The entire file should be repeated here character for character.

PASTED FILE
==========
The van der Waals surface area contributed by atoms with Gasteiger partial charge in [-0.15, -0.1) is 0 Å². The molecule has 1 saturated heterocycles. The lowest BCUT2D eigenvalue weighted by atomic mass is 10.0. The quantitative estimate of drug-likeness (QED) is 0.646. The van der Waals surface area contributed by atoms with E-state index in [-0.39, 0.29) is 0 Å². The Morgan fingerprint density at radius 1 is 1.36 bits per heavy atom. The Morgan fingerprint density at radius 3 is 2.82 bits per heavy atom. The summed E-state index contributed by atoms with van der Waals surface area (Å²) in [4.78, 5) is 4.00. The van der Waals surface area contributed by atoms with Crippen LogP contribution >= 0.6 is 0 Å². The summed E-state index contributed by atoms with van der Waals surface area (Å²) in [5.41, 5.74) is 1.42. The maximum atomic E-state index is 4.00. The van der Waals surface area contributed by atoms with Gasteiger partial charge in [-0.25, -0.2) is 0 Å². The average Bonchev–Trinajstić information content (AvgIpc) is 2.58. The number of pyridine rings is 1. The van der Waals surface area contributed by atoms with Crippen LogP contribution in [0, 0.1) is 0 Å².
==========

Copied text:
The van der Waals surface area contributed by atoms with Gasteiger partial charge in [-0.15, -0.1) is 0 Å². The molecule has 1 saturated heterocycles. The lowest BCUT2D eigenvalue weighted by atomic mass is 10.0. The quantitative estimate of drug-likeness (QED) is 0.646. The van der Waals surface area contributed by atoms with E-state index in [-0.39, 0.29) is 0 Å². The Morgan fingerprint density at radius 1 is 1.36 bits per heavy atom. The Morgan fingerprint density at radius 3 is 2.82 bits per heavy atom. The summed E-state index contributed by atoms with van der Waals surface area (Å²) in [4.78, 5) is 4.00. The van der Waals surface area contributed by atoms with Crippen LogP contribution >= 0.6 is 0 Å². The summed E-state index contributed by atoms with van der Waals surface area (Å²) in [5.41, 5.74) is 1.42. The maximum atomic E-state index is 4.00. The van der Waals surface area contributed by atoms with Gasteiger partial charge in [-0.25, -0.2) is 0 Å². The average Bonchev–Trinajstić information content (AvgIpc) is 2.58. The number of pyridine rings is 1. The van der Waals surface area contributed by atoms with Crippen LogP contribution in [0, 0.1) is 0 Å².